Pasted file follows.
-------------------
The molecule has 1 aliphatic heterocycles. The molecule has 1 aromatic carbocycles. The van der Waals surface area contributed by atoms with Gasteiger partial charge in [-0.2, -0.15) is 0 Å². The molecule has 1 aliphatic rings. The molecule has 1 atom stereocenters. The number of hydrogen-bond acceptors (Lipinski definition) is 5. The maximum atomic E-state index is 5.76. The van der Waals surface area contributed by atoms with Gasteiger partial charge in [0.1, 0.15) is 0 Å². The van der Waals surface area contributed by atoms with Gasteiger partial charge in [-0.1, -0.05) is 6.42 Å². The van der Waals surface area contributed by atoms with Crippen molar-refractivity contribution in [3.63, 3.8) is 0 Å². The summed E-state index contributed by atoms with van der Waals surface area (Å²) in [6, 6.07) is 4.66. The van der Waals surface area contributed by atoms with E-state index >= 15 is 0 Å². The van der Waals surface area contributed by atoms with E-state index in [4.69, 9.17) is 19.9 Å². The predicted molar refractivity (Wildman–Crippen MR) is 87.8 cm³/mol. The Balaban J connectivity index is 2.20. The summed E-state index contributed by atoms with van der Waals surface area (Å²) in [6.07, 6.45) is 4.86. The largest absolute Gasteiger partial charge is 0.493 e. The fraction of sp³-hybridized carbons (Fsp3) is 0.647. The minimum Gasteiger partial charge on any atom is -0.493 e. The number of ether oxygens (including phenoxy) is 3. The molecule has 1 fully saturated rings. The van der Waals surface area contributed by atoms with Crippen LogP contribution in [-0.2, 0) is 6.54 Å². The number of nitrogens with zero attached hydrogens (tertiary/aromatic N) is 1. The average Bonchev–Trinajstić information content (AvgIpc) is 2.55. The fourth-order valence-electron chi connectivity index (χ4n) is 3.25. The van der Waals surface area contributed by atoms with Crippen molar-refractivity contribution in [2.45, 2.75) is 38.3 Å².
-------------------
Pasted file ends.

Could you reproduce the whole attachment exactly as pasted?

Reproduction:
The molecule has 1 aliphatic heterocycles. The molecule has 1 aromatic carbocycles. The van der Waals surface area contributed by atoms with Gasteiger partial charge in [-0.2, -0.15) is 0 Å². The molecule has 1 aliphatic rings. The molecule has 1 atom stereocenters. The number of hydrogen-bond acceptors (Lipinski definition) is 5. The maximum atomic E-state index is 5.76. The van der Waals surface area contributed by atoms with Gasteiger partial charge in [0.1, 0.15) is 0 Å². The van der Waals surface area contributed by atoms with Gasteiger partial charge in [-0.1, -0.05) is 6.42 Å². The van der Waals surface area contributed by atoms with Crippen molar-refractivity contribution in [3.63, 3.8) is 0 Å². The summed E-state index contributed by atoms with van der Waals surface area (Å²) in [6, 6.07) is 4.66. The van der Waals surface area contributed by atoms with E-state index >= 15 is 0 Å². The van der Waals surface area contributed by atoms with E-state index in [4.69, 9.17) is 19.9 Å². The predicted molar refractivity (Wildman–Crippen MR) is 87.8 cm³/mol. The Balaban J connectivity index is 2.20. The summed E-state index contributed by atoms with van der Waals surface area (Å²) in [6.07, 6.45) is 4.86. The largest absolute Gasteiger partial charge is 0.493 e. The fraction of sp³-hybridized carbons (Fsp3) is 0.647. The minimum Gasteiger partial charge on any atom is -0.493 e. The number of ether oxygens (including phenoxy) is 3. The molecule has 1 fully saturated rings. The van der Waals surface area contributed by atoms with Crippen LogP contribution in [-0.2, 0) is 6.54 Å². The number of nitrogens with zero attached hydrogens (tertiary/aromatic N) is 1. The average Bonchev–Trinajstić information content (AvgIpc) is 2.55. The fourth-order valence-electron chi connectivity index (χ4n) is 3.25. The van der Waals surface area contributed by atoms with Crippen molar-refractivity contribution in [2.45, 2.75) is 38.3 Å².